The First World War is often viewed as a war fought by armies of millions living and fighting in trenches, aided by brutal machinery that cost the lives of many. But behind all of this a scientific war was also being fought between engineers, chemists, physicists, doctors, mathematicians and intelligence gatherers. This hidden war was to make a positive and lasting contribution to how war was conducted on land, at sea, and in the air, and most importantly life at home.
Secret Warriors provides an invaluable and fresh history of the First World War, profiling a number of the key figures who made great leaps in science for the benefit of 20th-Century Britain. Told in a lively, narrative style, Secret Warriors reveals the unknown side of the war.
©2014 Taylor Downing (P)2014 Isis Publishing Ltd
Praise for Taylor Downing:
"The Bruneval Raid was the start of the airborne brotherhood. Taylor Downing's vivid account brings alive this important turning point in military history with flair and pace" (Andy McNab, author of Bravo Two Zero, on Night Raid
"Taylor Downing's brilliant research has created a ripping yarn" (Sunday Express on Spies in the Sky)
"A fascinating read and a significant contribution to the history of the Second World War" (Professor David Reynolds, author of In Command of History, on Spies in the Sky)
"A vivid and fast-paced retelling of Churchill's remarkable career" (David Evans, Financial Times, on Churchill's War Lab)
A very interesting look at some of the "secret" areas of World War 1 which are now gaining much more attention due the anniversary. It was still full of some very interesting information and would be well worth a read for anyone with even a passing interest in WW1.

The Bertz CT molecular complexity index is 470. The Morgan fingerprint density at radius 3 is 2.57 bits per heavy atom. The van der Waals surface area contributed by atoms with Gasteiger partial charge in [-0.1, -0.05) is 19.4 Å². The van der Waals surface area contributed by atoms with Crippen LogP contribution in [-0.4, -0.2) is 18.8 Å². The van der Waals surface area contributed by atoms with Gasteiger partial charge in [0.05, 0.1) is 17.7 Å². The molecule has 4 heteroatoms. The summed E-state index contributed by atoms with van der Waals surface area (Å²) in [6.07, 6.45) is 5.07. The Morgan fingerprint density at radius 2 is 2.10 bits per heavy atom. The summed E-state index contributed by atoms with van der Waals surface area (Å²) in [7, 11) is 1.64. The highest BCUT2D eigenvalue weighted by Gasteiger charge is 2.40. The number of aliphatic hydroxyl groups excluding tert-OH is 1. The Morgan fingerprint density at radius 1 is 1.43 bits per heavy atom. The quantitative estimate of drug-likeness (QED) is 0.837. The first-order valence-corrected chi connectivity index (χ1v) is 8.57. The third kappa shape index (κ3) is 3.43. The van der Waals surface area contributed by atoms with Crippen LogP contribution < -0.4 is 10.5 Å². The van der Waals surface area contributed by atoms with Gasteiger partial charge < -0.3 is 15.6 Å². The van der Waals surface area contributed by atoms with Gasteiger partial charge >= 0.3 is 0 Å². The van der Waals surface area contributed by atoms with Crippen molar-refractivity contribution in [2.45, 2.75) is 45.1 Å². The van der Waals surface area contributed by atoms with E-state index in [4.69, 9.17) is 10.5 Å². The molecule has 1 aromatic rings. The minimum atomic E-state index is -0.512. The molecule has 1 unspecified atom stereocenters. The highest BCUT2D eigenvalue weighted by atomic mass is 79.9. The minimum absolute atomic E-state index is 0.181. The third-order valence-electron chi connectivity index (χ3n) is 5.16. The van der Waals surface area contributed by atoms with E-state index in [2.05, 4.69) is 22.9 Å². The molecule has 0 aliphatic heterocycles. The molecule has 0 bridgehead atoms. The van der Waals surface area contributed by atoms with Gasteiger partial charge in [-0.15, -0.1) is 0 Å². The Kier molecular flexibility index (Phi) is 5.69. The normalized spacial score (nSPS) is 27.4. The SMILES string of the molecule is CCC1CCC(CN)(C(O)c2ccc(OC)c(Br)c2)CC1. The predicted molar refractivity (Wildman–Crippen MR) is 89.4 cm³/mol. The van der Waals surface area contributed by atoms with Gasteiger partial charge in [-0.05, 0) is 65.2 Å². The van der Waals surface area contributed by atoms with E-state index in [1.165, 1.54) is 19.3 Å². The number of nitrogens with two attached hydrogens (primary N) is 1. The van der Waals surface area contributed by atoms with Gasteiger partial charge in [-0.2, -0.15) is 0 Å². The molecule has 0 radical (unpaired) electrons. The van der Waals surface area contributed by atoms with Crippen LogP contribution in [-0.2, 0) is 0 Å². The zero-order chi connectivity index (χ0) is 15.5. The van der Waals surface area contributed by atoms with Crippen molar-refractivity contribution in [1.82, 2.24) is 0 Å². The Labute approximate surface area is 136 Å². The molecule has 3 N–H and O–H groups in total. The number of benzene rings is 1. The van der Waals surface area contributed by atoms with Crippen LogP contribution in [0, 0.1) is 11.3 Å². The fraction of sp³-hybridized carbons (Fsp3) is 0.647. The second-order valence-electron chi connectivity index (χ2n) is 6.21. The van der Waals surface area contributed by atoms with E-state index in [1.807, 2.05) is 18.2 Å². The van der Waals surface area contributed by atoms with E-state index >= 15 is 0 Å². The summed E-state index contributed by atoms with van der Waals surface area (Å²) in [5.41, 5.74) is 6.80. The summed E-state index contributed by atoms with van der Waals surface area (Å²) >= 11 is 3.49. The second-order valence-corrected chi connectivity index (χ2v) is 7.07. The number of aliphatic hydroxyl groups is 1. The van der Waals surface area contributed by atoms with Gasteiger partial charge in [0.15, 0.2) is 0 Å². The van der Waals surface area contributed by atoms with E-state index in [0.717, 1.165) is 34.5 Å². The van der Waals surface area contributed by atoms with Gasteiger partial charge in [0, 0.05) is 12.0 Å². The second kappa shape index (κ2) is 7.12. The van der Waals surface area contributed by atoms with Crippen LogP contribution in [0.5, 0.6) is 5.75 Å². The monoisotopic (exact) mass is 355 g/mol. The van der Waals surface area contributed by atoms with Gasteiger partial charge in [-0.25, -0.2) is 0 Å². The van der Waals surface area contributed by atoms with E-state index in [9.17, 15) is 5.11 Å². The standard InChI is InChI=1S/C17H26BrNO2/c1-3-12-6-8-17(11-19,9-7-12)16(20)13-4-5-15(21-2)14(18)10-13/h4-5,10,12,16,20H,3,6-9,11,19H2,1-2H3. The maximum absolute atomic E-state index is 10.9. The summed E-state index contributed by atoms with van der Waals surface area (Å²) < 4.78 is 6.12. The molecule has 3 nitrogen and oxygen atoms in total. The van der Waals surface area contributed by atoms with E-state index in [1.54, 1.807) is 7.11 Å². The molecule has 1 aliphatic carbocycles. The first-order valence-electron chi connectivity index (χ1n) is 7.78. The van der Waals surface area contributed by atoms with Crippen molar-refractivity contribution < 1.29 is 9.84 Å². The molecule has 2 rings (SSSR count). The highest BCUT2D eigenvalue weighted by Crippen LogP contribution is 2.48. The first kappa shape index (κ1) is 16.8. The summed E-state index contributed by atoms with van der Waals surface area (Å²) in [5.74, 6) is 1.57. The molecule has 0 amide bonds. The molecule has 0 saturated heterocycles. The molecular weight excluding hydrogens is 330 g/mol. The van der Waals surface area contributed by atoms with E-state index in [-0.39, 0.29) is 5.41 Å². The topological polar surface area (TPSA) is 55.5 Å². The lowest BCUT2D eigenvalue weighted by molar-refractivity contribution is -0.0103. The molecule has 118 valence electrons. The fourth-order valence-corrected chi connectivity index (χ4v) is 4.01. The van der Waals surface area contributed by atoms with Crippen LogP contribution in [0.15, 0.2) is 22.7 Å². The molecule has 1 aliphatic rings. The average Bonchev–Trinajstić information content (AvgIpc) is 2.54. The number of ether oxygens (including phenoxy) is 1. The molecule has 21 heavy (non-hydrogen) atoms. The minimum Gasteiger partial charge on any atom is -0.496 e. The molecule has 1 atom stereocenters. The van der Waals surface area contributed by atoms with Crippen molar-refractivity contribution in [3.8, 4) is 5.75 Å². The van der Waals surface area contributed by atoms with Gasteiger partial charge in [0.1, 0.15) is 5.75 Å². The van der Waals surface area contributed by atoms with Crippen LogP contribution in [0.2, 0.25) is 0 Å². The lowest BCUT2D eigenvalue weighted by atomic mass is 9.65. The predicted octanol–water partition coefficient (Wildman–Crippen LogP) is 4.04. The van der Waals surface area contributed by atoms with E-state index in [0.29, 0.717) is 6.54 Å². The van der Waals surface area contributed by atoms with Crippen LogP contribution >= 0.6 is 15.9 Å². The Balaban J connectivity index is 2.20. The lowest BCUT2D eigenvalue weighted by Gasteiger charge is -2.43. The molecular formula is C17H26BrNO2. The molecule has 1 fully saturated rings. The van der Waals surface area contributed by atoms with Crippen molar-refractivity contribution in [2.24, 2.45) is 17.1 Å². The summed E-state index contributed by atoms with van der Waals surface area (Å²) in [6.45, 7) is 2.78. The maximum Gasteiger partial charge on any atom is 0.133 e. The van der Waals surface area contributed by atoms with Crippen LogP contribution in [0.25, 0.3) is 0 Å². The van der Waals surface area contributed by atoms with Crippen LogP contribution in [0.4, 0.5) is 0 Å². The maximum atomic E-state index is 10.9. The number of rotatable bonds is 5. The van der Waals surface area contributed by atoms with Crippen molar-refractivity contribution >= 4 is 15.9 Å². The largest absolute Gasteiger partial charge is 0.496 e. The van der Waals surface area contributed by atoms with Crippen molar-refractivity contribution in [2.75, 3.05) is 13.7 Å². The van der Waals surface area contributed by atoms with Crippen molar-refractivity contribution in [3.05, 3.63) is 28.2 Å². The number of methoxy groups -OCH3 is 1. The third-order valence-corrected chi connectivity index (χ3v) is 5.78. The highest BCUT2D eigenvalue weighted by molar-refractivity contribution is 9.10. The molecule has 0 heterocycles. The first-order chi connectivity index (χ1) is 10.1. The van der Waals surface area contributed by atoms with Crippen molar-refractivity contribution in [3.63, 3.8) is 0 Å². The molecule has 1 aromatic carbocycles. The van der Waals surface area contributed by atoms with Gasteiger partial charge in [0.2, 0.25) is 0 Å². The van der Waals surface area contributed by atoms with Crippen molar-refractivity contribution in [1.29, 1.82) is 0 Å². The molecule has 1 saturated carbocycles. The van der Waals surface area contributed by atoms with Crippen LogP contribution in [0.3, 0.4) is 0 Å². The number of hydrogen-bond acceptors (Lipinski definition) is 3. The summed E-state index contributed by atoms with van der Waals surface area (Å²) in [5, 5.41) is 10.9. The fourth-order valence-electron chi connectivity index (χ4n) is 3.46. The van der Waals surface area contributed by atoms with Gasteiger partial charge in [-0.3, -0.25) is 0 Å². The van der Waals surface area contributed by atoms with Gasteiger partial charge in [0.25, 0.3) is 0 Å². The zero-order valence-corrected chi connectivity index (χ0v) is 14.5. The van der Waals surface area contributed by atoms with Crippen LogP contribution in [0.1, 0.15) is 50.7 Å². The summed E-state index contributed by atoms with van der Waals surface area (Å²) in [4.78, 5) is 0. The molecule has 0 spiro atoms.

The only let down was the ending which consisted of listing the key individuals mentioned in the book with a little personal history. However this does become a bit monotonous and hard to remember who was who. This did result in a feeling that the book was just drifting towards and ending rather then reaching a firm and well rounded close.
What there is of this book is certainly interesting. However, there's a lot missing. For instance, the focus is mostly on British scientific work, with very little German or other nations involved. There's no mention of the development of aerial bombing, one of the most important developments of WW1 in terms of its impact on future wars; no real discussion of Zeppelins. And the discussion of medical developments, whilst interesting, felt overly detailed in a work of primarily military history.
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